“I’m actually calling doctors up promoting more veneers on cases where they do not prescribe a veneer. All I have to do is press it and send it,” he said. “It idealizes their smile, and the doctor doesn’t have to prep. I now aid the doctor in treatment-planning a better smile for the patient.”

Eddie Corrales, Owner of Downtown Dental Designs in San Diego, confirms the add-on benefits of pressing ultra-thin veneers as an adjunct to non-veneer cases. “That’s something that I, and a lot of good technicians, have a good eye for-the improvement of the case,” he said. However, he does recommend that such case upgrades be limited to good clients to ensure payment.

Shigenaka mentioned that Dr. DiTolla frequently uses no-prep veneers in his practice for certain cases to fill out a smile, which benefits the laboratory, practice, and patient.

“From the lab’s perspective, it’s a great tool to generate revenue and to get a higher success rate on the restoration because it just blends everything better,” he said. “For the doctor, you’re offering the additional revenue stream. The patient is more likely to go for it. [The clinician] can give a really great price [because of the lack of additional prep time], and feels like he’s getting a deal.”


CAD/CAM veneers

More commonly used to mill substructures for zirconia-based crowns and bridges, CAD/CAM technology also has applications in the production of veneers, beyond the milling or printing of wax/resin patterns for pressing. Although pressables command the heft of use for veneer fabrication, a healthy 14.7% of lab owners responded to the DLP survey that they use CAD/CAM to mill their veneers.

Bill Atkission, Owner of Bill Atkission Dental Ceramics in Oceanside, Calif., has been using Vident’s Mark II feldspathic blanks on the Sirona inLab system to mill anterior veneers since 2006, prior to which he was pressing.

“I prefer to do these and talk my doctors into doing them,” he said, though he adds that the milled veneers aren’t suitable for all cases, such as patients with heavy bruxism.

In addition to Vident, Ivoclar also offers millable blocks for use in the inLab CAD/CAM machine in the form of IPS Empress CAD leucite-reinforced glass-ceramic and the IPS e.max CAD, though they are indicated only for standard (not ultra-thin) veneers.

Atkission indicated he hasn’t had the opportunity to mill the newer IPS e.max CAD HT blocks (which were just launched this year), but said he would likely use them in cases that require the additional strength of the lithium disilicate material.

One minor downside to milling veneers is there are no blocks specifically shaped and sized for the thin restorations. Using a standard block results in wasted material and extended milling time because only one veneer can be milled at a time.

Shigenaka says that Glidewell does a certain percentage of its veneers through CAD/CAM with consistent results that require minimal hand finishing. “As the materials become more usable and more practical, that’s really going to increase,” he said. He added that for single veneers, he’s more likely to press.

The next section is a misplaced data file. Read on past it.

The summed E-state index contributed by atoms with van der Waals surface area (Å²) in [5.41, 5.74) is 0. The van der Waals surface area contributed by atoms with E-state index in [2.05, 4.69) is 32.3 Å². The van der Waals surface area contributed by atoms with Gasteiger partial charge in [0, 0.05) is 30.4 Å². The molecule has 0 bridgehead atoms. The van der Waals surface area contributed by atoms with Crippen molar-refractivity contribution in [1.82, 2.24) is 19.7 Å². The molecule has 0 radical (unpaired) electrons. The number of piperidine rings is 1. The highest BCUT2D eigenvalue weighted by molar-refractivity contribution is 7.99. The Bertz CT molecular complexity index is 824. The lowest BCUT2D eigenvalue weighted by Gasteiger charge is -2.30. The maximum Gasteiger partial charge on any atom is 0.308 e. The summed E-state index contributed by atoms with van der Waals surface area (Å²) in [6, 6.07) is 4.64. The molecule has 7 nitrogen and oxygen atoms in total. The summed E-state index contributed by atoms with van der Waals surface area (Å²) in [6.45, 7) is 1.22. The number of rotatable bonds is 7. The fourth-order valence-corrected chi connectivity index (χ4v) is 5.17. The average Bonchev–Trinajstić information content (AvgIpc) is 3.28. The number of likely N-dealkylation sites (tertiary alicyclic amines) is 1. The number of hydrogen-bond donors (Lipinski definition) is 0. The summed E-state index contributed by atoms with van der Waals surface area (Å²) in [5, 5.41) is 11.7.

Den-Mat produces the Lumineers with Cerinate through pressing, though Den-Mat Director of Marketing Kim Ferrari said another Lumineers  veneer option is a milled lithium disilicate. In addition to using CAD/CAM to produce the veneers themselves, Den-Mat also incorporates the technology to generate an innovative tray delivery and placement system called LUMITray as well as a tooth-preparation guide called LUMIKey. “It’s actually better for the dentist getting into thin veneers,” said Ferrari. “We take the technique sensitivity out if it. It’s a hard material that won’t let you overprep.”

While clinicians have the option of milling veneers at chairside on Sirona’s CEREC machine or the E4D chairside CAD/CAM system distributed by Henry Schein, the technology has limited appeal for the majority of practitioners due to the hands-on processing steps involved-such as the detailed staining, glazing, and polishing-to create natural-looking single-visit restorations. However, the CEREC system starts with a digital impression that can be electronically sent to a laboratory for veneer design, milling, and finishing. Other intraoral capture devices, like Cadent’s iTero or 3M ESPE’s Lava C.O.S., as well as extraoral scanners, like Zahn’s Dental Wings or Nobel Biocare’s brand-new NobelProcera, that can scan the internal aspects of a poured impression tray and generate a digital model, offer labs and practices a model-less option for veneer cases, which shortens turnaround time.

“Everyone’s fascinated with this kind of technology, but I think the vast majority of labs are still doing it the traditional way,” said Shigenaka, though he cautions that laboratory owners “should know that CAD/CAM or pressing maximizes their efficiency.” 


Keith Miolen of Craftsman Dental Lab illustrates a veneer case using Pentron’s new Press.tige pressable ceramic. Click here.


1. The DLP April 2008 Cosmetic Survey was direct mailed to a random sampling of 1,000 lab owners in the United States in February 2008. Statistics were tabulated from 159 returned surveys, for a response rate of 15.9%.

2. The DLP April 2009 Veneer Survey was direct mailed to a random sampling of 2,730 lab owners in the United States in February 2009. Statistics were tabulated from 195 returned surveys, for a response rate of 7.1%.








Related Videos
CDS 2024: Ivoclar's e.max ZirCAD Prime Blocks with Shashi Singhal, BDS, MS
The Connected Future of Dental CAD/CAM with Max Milz
Greater New York Dental Meeting 2023 – Interview with Robert Kreyer, CDT
Roland DGA DWX-42W open-architecture chairside mill in action
5Ws* Video - DGSHAPE Cloud
Video Interview: Building the Next Phase of Dental 3D Printing
Product Test Drive: iTero Element 5D Plus with John Flucke, DDS
Training Tomorrow's Dentists with Cutting Edge Technology
Related Content
© 2024 MJH Life Sciences

All rights reserved.